Over the last week quite a few posts I have read and conversations I have had have had reference to Sonnet No. 18. You know, the one everyone knows (well, they should).
Shall I compare thee to a summer's day?
Thou art more lovely and more temperate.
Rough winds do shake the darling buds of May,
And summer's lease hath all too short a date.
Honestly, I don't read much poetry. And I haven't even read a lot of Shakespeare's sonnets. Just a few. But god. Such great beauty. Despite the over exposure.
In the movie Venus, Peter O'Toole recites the sonnet 18. You simply have to hear him. (Link via Shoefiend). The man needs to get his Oscar. He really does. I've said it before; I really do want him to win this year. And yeah, he knows all the sonnets. All 156 of them. In the interview O'Toole says that the sonnets are his "life companion", finding them "endlessly informing, endlessly beautiful..." I have spent the last year or so reading up Shakespeare’s plays and now I want to go out and read up all the sonnets.
I also found myself nodding along in agreement to what he said about Shakespeare’s plays ... "...in that there are twelve plays or so that are sublime and matchless and the rest are, in my money, rhetorical and boring..." When it comes to literature I don't think anything matches Shakespeare’s tragedies in their language, the examination of human faults or even just the emotions you feel while reading the plays. The grief you feel at the end of King Lear. Or the exasperation while reading Hamlet. Or the numbness at the blood bath at the end of Macbeth. But then there are also plays like Titus Andronicus and Troilus and Cressida that left me completely under whelmed.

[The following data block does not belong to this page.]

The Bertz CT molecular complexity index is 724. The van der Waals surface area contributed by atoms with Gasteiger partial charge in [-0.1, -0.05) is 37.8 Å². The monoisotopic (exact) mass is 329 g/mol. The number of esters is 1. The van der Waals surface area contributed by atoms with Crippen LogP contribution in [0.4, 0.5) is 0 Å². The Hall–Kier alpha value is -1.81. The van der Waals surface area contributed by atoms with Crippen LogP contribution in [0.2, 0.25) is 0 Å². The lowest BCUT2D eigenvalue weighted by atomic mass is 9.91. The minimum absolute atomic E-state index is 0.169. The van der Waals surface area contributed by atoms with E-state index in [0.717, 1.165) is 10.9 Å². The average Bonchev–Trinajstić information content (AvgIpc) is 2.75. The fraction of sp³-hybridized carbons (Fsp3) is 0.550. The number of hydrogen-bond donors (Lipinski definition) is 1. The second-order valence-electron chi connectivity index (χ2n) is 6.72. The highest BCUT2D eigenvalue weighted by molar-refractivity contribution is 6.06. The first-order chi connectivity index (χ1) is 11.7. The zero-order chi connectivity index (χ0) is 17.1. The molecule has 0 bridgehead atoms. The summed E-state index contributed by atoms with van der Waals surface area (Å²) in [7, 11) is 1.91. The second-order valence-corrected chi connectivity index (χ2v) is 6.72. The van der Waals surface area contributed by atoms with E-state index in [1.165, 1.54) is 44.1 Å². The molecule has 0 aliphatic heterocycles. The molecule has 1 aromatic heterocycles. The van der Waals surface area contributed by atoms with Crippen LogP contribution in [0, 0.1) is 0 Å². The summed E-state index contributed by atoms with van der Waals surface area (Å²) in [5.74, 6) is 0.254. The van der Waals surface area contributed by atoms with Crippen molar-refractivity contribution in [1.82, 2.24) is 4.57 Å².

Saw Laurence Olivier’s Richard III this week. It was a bit difficult not to think of Ian McKellen’s take on the play, especially for the first twenty minutes or so, but Olivier had me hooked after a while. His Richard was interesting - a huge (prosthetic) nose, a high nasal voice and only a slight limp. There’s no point comparing the performances by Olivier and McKellen. They are both excellent - and very different.
The DVD also had a one hour BBC interview with Olivier about his life, career and his take on some of his most famous Shakespeare roles (Hamlet, Macbeth, Richard, Henry and Othello). It was very interesting and informative. It was amusing to hear Olivier dissing Titus saying the role was painful because it demanded perpetual moaning. How he felt Othello’s greatest fault was his self deception and how tiresome it was "blacking up" for the role (how politically incorrect would it be to say something like that now??). Or how Macbeth can be played well only once you have reached a certain age and lived life.
I think that’s true for most art. Age and experience brings richness and nuance. Youth might have innocence on its side but it’s also a tad bland. Old might not be gold, but it has its advantages. And then some old things are timeless.
Look at Shakespeare. Whether it’s reading the Bard or watching a good adaptation of one of his plays being acted out. One of life’s greatest pleasures.